Wednesday, December 1, 2010

Hanukkah ... and Jane Austen?

So maybe I'm really stretching it on this one, but tonight is the first night of Hanukkah (it's early occurrence this year is my justification for not having blogged much lately - so busy!), and like the obsessed girl I am, my thoughts stray to Austen. Now I know as well as anyone else that Austen NEVER mentions any Jewish celebration in her novels - in fact, part of my love for her stems from the fact that ,unlike so many other English writers of the 19th century, she pretty much never mentions Jews, or their accompanying stereotypes, at all. The only character of her's vulgar enough to make such utterances is John Thorpe, and by putting such cliches in his mouth, she only emphasizes their inappropriateness (by my interpretation, at least). So where can I find fodder in the Austen cannon for this supremely un-Austen like holiday? Well, it is "The Festival of Lights", and she does incorporate many wonderful images of lights, particularly candlelight and firelight, which seem to me highly appropriate to reminiscence upon on this occasion. So for those of you who celebrate this really rather minor Jewish holiday - given undue importance by its proximity to Christmas (which is a far superior celebration, I assure you) - and those of you who just want to wander through a smattering of slightly related Austen quotations, please enjoy the following selections:

It was now perfectly dark, not a single star was there to direct my steps, and I know not what might have befallen me had I not at length discerned thro' the solemn Gloom that surrounded me a distant light, which as I approached it, I discovered to be the chearfull Blaze of your fire. - Love and Friendship
Their table was superlatively stupid. Scarcely a syllable was uttered that did not relate to the game, except when Mrs. Jenkinson expressed her fears of Miss De Bourgh's being too hot or too cold, or having too much or too little light. - Pride and Prejudice
Too soon did she find herself at the drawing-room door; and after pausing a moment for what she knew would not come, for a courage which the outside of no door had ever supplied to her, she turned the lock in desperation, and the lights of the drawing-room, and all the collected family, were before her. - Mansfield Park
Before the house-maid had lit their fire the next day, or the sun gained any power over a cold, gloomy morning in January, Marianne, only half dressed, was kneeling against one of the window-seats for the sake of all the little light she could command from it, and writing as fast as a continual flow of tears would permit her. - Sense and Sensibility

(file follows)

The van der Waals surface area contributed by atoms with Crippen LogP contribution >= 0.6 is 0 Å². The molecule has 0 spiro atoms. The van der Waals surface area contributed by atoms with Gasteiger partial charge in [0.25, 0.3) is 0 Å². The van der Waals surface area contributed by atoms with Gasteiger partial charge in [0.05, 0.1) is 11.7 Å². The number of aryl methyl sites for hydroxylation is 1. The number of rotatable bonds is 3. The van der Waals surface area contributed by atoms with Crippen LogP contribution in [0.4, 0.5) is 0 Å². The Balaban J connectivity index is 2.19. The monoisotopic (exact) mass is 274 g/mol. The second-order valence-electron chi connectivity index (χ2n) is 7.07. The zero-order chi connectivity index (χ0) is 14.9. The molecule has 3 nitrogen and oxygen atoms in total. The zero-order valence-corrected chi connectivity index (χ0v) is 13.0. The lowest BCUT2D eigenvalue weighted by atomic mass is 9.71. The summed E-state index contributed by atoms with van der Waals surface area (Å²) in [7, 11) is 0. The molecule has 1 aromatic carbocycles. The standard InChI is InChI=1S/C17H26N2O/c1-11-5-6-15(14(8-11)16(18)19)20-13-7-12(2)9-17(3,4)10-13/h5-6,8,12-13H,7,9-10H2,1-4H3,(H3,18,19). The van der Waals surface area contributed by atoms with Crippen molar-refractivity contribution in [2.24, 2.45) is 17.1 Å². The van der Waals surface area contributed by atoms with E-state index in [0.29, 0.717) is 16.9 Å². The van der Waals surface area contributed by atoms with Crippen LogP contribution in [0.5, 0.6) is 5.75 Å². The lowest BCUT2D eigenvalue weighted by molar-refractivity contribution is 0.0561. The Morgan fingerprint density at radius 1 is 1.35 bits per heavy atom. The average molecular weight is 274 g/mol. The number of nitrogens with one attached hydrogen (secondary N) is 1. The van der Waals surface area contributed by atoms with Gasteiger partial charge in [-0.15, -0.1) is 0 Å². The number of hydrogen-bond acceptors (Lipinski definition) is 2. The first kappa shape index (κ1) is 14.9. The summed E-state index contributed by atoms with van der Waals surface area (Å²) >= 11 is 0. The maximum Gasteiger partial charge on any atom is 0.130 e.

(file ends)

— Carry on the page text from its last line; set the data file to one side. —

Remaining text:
The side of the quadrangle, in which she supposed the guilty scene to be acting, being, according to her belief, just opposite her own, it struck her that, if judiciously watched, some rays of light from the General's lamp might glimmer through the lower windows, as he passed to the prison of his wife; and, twice before she stepped into bed, she stole gently from her room to the corresponding window in the gallery, to see if it appeared; but all abroad was dark, and it must yet be too early. - Northanger Abbey
In passing along a short gallery to the assembly-room, brilliant in lights before them, they were accosted by a young man in a morning-dress and boots, who was standing in the doorway of a bed-chamber apparently on purpose to see them go by. - The Watsons

"So very obliging of you!--No rain at all. Nothing to signify. I do not care for myself. Quite thick shoes. And Jane declares--Well!--(as soon as she was within the door) Well! This is brilliant indeed!--This is admirable!--Excellently contrived, upon my word. Nothing wanting. Could not have imagined it.--So well lighted up!--Jane, Jane, look!--did you ever see any thing? Oh! Mr. Weston, you must really have had Aladdin's lamp. Good Mrs. Stokes would not know her own room again." - Emma
She was struck, quite struck, when, on returning from her walk and going into the East room again, the first thing which caught her eye was a fire lighted and burning. A fire! it seemed too much; just at that time to be giving her such an indulgence was exciting even painful gratitude. She wondered that Sir Thomas could have leisure to think of such a trifle again; but she soon found, from the voluntary information of the housemaid, who came in to attend it, that so it was to be every day. Sir Thomas had given orders for it. - Mansfield Park
The evening came, the drawing-rooms were lighted up, the company assembled. It was but a card party, it was but a mixture of those who had never met before, and those who met too often; a commonplace business, too numerous for intimacy, too small for variety; but Anne had never found an evening shorter. Glowing and lovely in sensibility and happiness, and more generally admired than she thought about or cared for, she had cheerful or forbearing feelings for every creature around her.- Persuasion
"My dear, you are too particular," said her husband. "What does all that signify? You will see nothing of it by candlelight. It will be as clean as Randalls by candlelight. We never see any thing of it on our club-nights." - Emma
I would now take a moment to reflect on the blessings of modern electricity, but this last observance of Mr. Weston's makes me think twice of it. Happy Hanukkah!


  1. Thank you for the Candlelight nod! Especially begin in England, you truly have an appreciation for LIGHT in the winter time, as the sun sets at 3:30 pm. All winter lights are wonderful.

  2. You're welcome, OreAnnie! When I spent a year in Dublin I found it very disconcerting that the sun set so early, but I really adored the long summer days. I suppose you get used to it. Thanks for being such a good commenter. I really appreciate it!

  3. Oh how wonderful! I love the connection. Happy Hanukkah!

  4. Thanks, LifetimeReader, and welcome to my blog!